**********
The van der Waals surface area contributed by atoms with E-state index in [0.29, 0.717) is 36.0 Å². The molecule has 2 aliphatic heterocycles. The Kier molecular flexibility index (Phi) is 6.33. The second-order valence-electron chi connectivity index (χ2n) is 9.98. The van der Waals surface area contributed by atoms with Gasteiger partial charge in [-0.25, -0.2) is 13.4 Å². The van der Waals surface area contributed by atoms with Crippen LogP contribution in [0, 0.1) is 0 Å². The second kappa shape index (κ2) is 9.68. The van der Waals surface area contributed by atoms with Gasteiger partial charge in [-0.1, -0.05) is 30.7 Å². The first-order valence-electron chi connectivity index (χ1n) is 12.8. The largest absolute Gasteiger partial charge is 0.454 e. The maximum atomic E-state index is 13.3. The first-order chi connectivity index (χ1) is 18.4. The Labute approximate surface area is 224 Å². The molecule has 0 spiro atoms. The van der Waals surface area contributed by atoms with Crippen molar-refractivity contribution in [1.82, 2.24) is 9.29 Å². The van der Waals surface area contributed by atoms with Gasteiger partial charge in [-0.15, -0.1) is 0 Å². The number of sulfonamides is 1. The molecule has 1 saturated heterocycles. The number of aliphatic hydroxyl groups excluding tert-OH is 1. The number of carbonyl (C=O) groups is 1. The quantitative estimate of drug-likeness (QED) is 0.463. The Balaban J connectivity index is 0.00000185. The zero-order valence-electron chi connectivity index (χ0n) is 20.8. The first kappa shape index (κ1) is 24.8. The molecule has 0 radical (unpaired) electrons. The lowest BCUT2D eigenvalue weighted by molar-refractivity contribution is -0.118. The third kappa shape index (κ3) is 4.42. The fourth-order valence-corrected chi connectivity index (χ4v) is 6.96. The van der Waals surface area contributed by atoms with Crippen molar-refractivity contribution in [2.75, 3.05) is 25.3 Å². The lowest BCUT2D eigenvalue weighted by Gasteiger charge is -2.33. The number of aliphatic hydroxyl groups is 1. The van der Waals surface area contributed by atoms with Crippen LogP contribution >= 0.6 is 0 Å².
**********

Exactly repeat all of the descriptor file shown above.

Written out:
The van der Waals surface area contributed by atoms with E-state index in [0.29, 0.717) is 36.0 Å². The molecule has 2 aliphatic heterocycles. The Kier molecular flexibility index (Phi) is 6.33. The second-order valence-electron chi connectivity index (χ2n) is 9.98. The van der Waals surface area contributed by atoms with Gasteiger partial charge in [-0.25, -0.2) is 13.4 Å². The van der Waals surface area contributed by atoms with Crippen LogP contribution in [0, 0.1) is 0 Å². The second kappa shape index (κ2) is 9.68. The van der Waals surface area contributed by atoms with Gasteiger partial charge in [-0.1, -0.05) is 30.7 Å². The first-order valence-electron chi connectivity index (χ1n) is 12.8. The largest absolute Gasteiger partial charge is 0.454 e. The maximum atomic E-state index is 13.3. The first-order chi connectivity index (χ1) is 18.4. The Labute approximate surface area is 224 Å². The molecule has 0 spiro atoms. The van der Waals surface area contributed by atoms with Crippen molar-refractivity contribution in [1.82, 2.24) is 9.29 Å². The van der Waals surface area contributed by atoms with Gasteiger partial charge in [-0.15, -0.1) is 0 Å². The number of sulfonamides is 1. The molecule has 1 saturated heterocycles. The number of aliphatic hydroxyl groups excluding tert-OH is 1. The number of carbonyl (C=O) groups is 1. The quantitative estimate of drug-likeness (QED) is 0.463. The Balaban J connectivity index is 0.00000185. The zero-order valence-electron chi connectivity index (χ0n) is 20.8. The first kappa shape index (κ1) is 24.8. The molecule has 0 radical (unpaired) electrons. The lowest BCUT2D eigenvalue weighted by molar-refractivity contribution is -0.118. The third kappa shape index (κ3) is 4.42. The fourth-order valence-corrected chi connectivity index (χ4v) is 6.96. The van der Waals surface area contributed by atoms with Crippen molar-refractivity contribution in [2.75, 3.05) is 25.3 Å². The lowest BCUT2D eigenvalue weighted by Gasteiger charge is -2.33. The number of aliphatic hydroxyl groups is 1. The van der Waals surface area contributed by atoms with Crippen LogP contribution >= 0.6 is 0 Å².